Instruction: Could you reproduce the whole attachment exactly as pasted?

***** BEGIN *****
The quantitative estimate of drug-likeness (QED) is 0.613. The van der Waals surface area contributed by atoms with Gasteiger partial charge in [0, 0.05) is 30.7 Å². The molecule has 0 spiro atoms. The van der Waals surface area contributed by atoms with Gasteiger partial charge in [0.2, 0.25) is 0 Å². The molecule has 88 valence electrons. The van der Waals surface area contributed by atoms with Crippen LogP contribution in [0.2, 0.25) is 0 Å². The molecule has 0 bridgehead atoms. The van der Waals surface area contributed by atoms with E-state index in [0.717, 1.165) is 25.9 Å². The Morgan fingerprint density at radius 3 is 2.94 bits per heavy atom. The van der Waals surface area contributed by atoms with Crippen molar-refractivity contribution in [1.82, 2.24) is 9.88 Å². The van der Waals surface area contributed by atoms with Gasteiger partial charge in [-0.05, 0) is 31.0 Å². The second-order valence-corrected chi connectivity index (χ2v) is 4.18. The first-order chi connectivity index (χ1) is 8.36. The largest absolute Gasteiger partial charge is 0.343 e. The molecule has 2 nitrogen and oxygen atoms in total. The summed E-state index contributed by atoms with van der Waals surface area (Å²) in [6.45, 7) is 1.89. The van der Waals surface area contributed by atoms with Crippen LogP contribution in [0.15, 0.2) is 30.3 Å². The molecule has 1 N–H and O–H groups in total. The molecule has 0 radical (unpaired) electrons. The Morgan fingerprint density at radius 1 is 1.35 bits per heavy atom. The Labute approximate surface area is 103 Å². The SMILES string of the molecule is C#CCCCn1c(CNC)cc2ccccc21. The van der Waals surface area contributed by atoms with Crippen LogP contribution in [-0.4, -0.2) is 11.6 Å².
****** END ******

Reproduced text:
The quantitative estimate of drug-likeness (QED) is 0.613. The van der Waals surface area contributed by atoms with Gasteiger partial charge in [0, 0.05) is 30.7 Å². The molecule has 0 spiro atoms. The van der Waals surface area contributed by atoms with Gasteiger partial charge in [0.2, 0.25) is 0 Å². The molecule has 88 valence electrons. The van der Waals surface area contributed by atoms with Crippen LogP contribution in [0.2, 0.25) is 0 Å². The molecule has 0 bridgehead atoms. The van der Waals surface area contributed by atoms with E-state index in [0.717, 1.165) is 25.9 Å². The Morgan fingerprint density at radius 3 is 2.94 bits per heavy atom. The van der Waals surface area contributed by atoms with Crippen molar-refractivity contribution in [1.82, 2.24) is 9.88 Å². The van der Waals surface area contributed by atoms with Gasteiger partial charge in [-0.05, 0) is 31.0 Å². The second-order valence-corrected chi connectivity index (χ2v) is 4.18. The first-order chi connectivity index (χ1) is 8.36. The largest absolute Gasteiger partial charge is 0.343 e. The molecule has 2 nitrogen and oxygen atoms in total. The summed E-state index contributed by atoms with van der Waals surface area (Å²) in [6.45, 7) is 1.89. The van der Waals surface area contributed by atoms with Crippen LogP contribution in [0.15, 0.2) is 30.3 Å². The molecule has 1 N–H and O–H groups in total. The molecule has 0 radical (unpaired) electrons. The Morgan fingerprint density at radius 1 is 1.35 bits per heavy atom. The Labute approximate surface area is 103 Å². The SMILES string of the molecule is C#CCCCn1c(CNC)cc2ccccc21. The van der Waals surface area contributed by atoms with Crippen LogP contribution in [-0.4, -0.2) is 11.6 Å².